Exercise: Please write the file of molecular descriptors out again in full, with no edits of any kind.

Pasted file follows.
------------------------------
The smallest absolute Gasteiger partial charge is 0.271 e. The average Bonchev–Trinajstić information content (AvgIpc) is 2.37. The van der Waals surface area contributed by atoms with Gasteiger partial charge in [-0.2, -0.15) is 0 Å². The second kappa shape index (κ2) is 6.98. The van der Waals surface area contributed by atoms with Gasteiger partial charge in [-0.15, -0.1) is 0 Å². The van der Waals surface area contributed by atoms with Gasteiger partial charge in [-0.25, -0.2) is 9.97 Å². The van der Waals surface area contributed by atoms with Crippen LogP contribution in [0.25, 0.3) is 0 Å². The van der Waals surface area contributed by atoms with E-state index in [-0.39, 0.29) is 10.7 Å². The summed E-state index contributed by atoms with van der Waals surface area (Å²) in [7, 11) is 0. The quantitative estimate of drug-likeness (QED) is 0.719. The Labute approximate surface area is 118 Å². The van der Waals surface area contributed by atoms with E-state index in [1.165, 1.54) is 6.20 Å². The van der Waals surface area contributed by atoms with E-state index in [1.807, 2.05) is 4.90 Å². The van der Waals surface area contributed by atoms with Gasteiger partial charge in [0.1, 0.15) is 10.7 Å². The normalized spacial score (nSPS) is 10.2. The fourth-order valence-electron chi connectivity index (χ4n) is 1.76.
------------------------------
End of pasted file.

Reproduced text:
The smallest absolute Gasteiger partial charge is 0.271 e. The average Bonchev–Trinajstić information content (AvgIpc) is 2.37. The van der Waals surface area contributed by atoms with Gasteiger partial charge in [-0.2, -0.15) is 0 Å². The second kappa shape index (κ2) is 6.98. The van der Waals surface area contributed by atoms with Gasteiger partial charge in [-0.15, -0.1) is 0 Å². The van der Waals surface area contributed by atoms with Gasteiger partial charge in [-0.25, -0.2) is 9.97 Å². The van der Waals surface area contributed by atoms with Crippen LogP contribution in [0.25, 0.3) is 0 Å². The van der Waals surface area contributed by atoms with E-state index in [-0.39, 0.29) is 10.7 Å². The summed E-state index contributed by atoms with van der Waals surface area (Å²) in [7, 11) is 0. The quantitative estimate of drug-likeness (QED) is 0.719. The Labute approximate surface area is 118 Å². The van der Waals surface area contributed by atoms with E-state index in [1.165, 1.54) is 6.20 Å². The van der Waals surface area contributed by atoms with E-state index in [1.807, 2.05) is 4.90 Å². The van der Waals surface area contributed by atoms with Gasteiger partial charge in [0.1, 0.15) is 10.7 Å². The normalized spacial score (nSPS) is 10.2. The fourth-order valence-electron chi connectivity index (χ4n) is 1.76.